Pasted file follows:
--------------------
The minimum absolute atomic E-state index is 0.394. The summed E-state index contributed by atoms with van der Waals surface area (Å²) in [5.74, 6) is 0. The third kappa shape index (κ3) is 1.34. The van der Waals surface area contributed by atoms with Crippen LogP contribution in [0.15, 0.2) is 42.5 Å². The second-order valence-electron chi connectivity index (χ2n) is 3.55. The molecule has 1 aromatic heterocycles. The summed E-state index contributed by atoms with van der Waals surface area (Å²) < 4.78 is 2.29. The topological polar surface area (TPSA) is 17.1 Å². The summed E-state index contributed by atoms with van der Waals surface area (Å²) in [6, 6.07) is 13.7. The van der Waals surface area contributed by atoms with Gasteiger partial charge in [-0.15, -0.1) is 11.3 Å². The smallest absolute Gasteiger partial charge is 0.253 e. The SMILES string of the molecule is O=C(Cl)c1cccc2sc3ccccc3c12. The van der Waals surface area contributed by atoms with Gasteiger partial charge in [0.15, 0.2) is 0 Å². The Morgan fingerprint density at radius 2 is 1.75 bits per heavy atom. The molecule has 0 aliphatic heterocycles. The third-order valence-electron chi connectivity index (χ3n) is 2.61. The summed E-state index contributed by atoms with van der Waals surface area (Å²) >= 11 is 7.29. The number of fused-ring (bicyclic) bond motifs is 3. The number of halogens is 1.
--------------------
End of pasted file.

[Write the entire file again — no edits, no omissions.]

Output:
The minimum absolute atomic E-state index is 0.394. The summed E-state index contributed by atoms with van der Waals surface area (Å²) in [5.74, 6) is 0. The third kappa shape index (κ3) is 1.34. The van der Waals surface area contributed by atoms with Crippen LogP contribution in [0.15, 0.2) is 42.5 Å². The second-order valence-electron chi connectivity index (χ2n) is 3.55. The molecule has 1 aromatic heterocycles. The summed E-state index contributed by atoms with van der Waals surface area (Å²) < 4.78 is 2.29. The topological polar surface area (TPSA) is 17.1 Å². The summed E-state index contributed by atoms with van der Waals surface area (Å²) in [6, 6.07) is 13.7. The van der Waals surface area contributed by atoms with Gasteiger partial charge in [-0.15, -0.1) is 11.3 Å². The smallest absolute Gasteiger partial charge is 0.253 e. The SMILES string of the molecule is O=C(Cl)c1cccc2sc3ccccc3c12. The van der Waals surface area contributed by atoms with Gasteiger partial charge in [0.15, 0.2) is 0 Å². The Morgan fingerprint density at radius 2 is 1.75 bits per heavy atom. The molecule has 0 aliphatic heterocycles. The third-order valence-electron chi connectivity index (χ3n) is 2.61. The summed E-state index contributed by atoms with van der Waals surface area (Å²) >= 11 is 7.29. The number of fused-ring (bicyclic) bond motifs is 3. The number of halogens is 1.